Hundreds of cable and radio commentators, and millions of bloggers, can sound off about the news in real time. But the number of old-fashioned fact-gatherers is dwindling, and will almost certainly continue to shrink.This article talks about the changes going on in reporting and news, as we shift from reading the paper and watching the evening news to cable news, internet sites and blogs. The article raises a concern that the new media won't spend as much on reporting, so we will appear to have more choices of what news we watch, but they will all be reporting on the same thing. If this is true, it is of concern.
But the decline in the number of reporters, especially at newspapers, means less digging into the affairs of government and business.
By the project's count, the industry has lost more than 3,500 newsroom professionals since 2000, a drop of 7 percent.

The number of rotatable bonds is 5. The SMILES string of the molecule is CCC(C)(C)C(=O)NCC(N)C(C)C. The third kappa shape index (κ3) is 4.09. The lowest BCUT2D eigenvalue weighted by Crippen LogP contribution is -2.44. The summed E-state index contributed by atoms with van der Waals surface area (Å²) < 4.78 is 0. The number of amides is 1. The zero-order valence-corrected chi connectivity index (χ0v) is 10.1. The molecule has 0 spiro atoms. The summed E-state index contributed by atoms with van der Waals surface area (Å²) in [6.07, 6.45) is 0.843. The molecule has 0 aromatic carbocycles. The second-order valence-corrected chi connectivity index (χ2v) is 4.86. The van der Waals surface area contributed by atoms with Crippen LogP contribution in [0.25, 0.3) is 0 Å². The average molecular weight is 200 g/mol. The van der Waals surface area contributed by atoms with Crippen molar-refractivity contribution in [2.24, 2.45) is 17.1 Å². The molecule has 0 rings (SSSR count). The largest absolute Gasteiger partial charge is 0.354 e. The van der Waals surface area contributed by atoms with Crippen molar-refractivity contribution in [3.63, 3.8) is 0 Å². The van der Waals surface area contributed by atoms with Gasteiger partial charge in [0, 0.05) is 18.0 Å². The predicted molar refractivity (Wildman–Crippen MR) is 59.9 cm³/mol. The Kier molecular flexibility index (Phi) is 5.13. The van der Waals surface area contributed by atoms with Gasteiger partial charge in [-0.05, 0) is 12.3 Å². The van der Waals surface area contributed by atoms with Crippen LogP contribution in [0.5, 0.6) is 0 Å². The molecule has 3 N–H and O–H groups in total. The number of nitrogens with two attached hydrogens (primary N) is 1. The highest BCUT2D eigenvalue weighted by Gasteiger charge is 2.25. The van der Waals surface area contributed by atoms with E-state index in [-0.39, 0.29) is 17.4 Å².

The growth has been among outlets such as Google News and Yahoo, which aggregate content from other sources; blogs, on which only 5 percent of posts involved original research; and satellite radio, which serves up news, talk, entertainment and music but little or no original reporting.
The article mentions that "only" 5% of blogs posts involved original research. But, I think that kind of misses the bigger picture as there are tons of blogs. I would be interested to see in aggregate how many new original research posts are put on blogs vs. the number of articles that are no longer being written due to old media layoffs. I bet the new system still ends up with more original content.
via Washington Post